President Obama's articulated criteria for his nominee to the U.S. Supreme Court is: "We need somebody who's got the heart to recognize -- the empathy to recognize what it's like to be a young teenage mom, the empathy to understand what it's like to be poor or African-American or gay or disabled or old. And that's the criteria by which I'm going to be selecting my judges."
What is the role of a U.S. Supreme Court justice? A reasonable start for an answer is the recognition that our Constitution represents the rules of the game. A Supreme Court justice has one job and one job only namely; he is a referee. There is nothing complicated about this. A referee's job, whether he is a football referee or a Supreme Court justice, is to know the rules of the game and make sure that they are evenly applied without bias. Do we want referees to allow empathy to influence their decisions? Let's look at it using this year's Super Bowl as an example.
The Pittsburgh Steelers have won six Super Bowl titles, seven AFC championships and hosted 10 conference games. No other AFC or NFC team can match this record. By contrast, the Arizona Cardinals' last championship victory was in 1947 when they were based in Chicago. In anyone's book, this is a gross disparity. Should the referees have the empathy to understand what it's like to be a perennial loser and what would you think of a referee whose decisions were guided by his empathy? Suppose a referee, in the name of compensatory justice, stringently applied pass interference or roughing the passer violations against the Steelers and less stringently against the Cardinals. Or, would you support a referee who refused to make offensive pass interference calls because he thought it was a silly rule? You'd probably remind him that the league makes the rules, not referees.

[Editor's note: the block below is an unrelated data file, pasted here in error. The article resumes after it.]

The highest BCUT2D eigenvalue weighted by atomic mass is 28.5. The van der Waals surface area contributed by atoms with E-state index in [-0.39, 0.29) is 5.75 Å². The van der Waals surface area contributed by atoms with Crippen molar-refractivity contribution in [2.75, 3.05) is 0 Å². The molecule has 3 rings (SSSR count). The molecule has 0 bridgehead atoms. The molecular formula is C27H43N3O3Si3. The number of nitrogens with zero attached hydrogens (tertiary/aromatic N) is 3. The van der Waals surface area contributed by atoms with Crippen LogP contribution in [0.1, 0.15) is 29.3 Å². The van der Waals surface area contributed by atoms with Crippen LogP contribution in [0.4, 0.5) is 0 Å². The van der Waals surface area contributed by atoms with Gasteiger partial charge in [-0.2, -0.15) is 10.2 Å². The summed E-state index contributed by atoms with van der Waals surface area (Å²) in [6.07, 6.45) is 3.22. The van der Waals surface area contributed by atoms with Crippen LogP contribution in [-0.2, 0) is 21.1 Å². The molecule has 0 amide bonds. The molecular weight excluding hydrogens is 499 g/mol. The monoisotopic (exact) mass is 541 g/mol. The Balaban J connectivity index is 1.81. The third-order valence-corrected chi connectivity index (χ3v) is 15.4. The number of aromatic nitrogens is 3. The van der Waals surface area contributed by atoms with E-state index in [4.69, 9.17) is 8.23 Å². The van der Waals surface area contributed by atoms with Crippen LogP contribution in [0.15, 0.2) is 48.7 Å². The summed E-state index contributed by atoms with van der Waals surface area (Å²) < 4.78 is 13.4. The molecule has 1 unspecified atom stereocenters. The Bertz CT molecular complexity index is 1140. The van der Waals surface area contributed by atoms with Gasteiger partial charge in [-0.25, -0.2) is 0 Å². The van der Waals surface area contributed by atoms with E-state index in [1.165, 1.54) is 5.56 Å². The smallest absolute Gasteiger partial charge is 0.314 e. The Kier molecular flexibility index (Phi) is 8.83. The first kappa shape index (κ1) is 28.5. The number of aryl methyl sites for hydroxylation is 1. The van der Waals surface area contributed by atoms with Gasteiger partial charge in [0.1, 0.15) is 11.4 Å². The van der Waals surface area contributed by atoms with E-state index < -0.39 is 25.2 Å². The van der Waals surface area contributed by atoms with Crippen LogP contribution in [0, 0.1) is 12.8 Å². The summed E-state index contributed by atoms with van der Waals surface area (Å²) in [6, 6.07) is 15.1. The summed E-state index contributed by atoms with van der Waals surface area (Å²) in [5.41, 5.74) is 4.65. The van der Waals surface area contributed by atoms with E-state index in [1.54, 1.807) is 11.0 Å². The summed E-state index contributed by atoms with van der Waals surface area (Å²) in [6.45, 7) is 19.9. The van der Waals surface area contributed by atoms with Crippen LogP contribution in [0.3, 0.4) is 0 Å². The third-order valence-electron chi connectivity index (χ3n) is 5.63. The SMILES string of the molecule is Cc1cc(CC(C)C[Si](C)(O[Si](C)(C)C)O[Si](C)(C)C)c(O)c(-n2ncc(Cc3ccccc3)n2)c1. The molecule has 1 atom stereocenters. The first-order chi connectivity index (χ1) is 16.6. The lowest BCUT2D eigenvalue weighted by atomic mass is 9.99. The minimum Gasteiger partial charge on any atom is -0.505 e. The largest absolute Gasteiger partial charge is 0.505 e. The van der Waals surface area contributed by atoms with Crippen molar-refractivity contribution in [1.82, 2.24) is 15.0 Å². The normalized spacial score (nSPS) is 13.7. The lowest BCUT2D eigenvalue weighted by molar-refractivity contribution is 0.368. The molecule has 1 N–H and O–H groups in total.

The relationship between Supreme Court justices and the U.S. Constitution should be identical to that of referees and football rules. The status of a person appearing before the court should have absolutely nothing to do with the rendering of decisions. That's why Lady Justice, often appearing on court buildings, is shown wearing a blindfold. It is to indicate that justice should be meted out impartially, regardless of identity, power or weakness. Also, as Justice Oliver Wendell Holmes said, "Men should know the rules by which the game is played. Doubt as to the value of some of those rules is no sufficient reason why they should not be followed by the courts." The legislative branch makes the rules, not judges.